Cameron in the future and harder to see how Ed Miliband would run his


own Government. That is the Conservative plan V. When we ask


people how they would vote if Vince Cable were leader of the Liberal


Democrats rather than Nick Clegg, the votes go up from around three


million to around four million. Not back to the seven million there


were in 2010. But a useful lift. It looks to me as if the bulk of this


extra million come from people who voted Lib Dem last time, went back


to Labour because they didn't like the coalition and would consider


voting for another left of centre Lib Dem leader. Would it make a


second Prime Ministerial term for David Cameron more likely? All the


calculations of who will do a deal after the next election depends


critically on the numbers. Unless Labour and Conservatives are very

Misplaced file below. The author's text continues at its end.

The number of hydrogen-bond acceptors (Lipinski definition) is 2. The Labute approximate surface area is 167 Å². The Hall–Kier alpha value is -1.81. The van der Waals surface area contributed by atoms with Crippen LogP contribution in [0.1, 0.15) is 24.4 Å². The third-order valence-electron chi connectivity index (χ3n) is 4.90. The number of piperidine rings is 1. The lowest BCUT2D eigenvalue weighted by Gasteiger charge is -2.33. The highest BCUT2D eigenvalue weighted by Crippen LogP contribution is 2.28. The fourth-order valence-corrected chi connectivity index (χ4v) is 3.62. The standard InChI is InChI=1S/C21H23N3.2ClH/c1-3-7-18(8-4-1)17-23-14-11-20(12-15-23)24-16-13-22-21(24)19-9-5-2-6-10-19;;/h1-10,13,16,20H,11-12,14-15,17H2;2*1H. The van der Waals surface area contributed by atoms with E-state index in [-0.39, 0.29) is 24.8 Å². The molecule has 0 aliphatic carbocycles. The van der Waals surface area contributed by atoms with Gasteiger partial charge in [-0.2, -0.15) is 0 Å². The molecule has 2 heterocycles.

close together, if there's a hung Parliament, the Lib Dems will be


forced, as last time, to do a deal with the larger partyment Of course,


what dot Lib Dems hate more than anything else? It's being told by


other people who should be their leader. That was a future leader


speaking, wasn't it? Oh, he's excellent, yes. But I think he has


always enjoyed being in the, on the finance side. I think this


conference is going to help Nick Clegg build himself up again. It's


not us we're angry with him, it's the people on the doorstep, who say


oh, he increased the tuition fees. When he explain it's properly, they


are aggressive with you, but then they are ready to listen. We're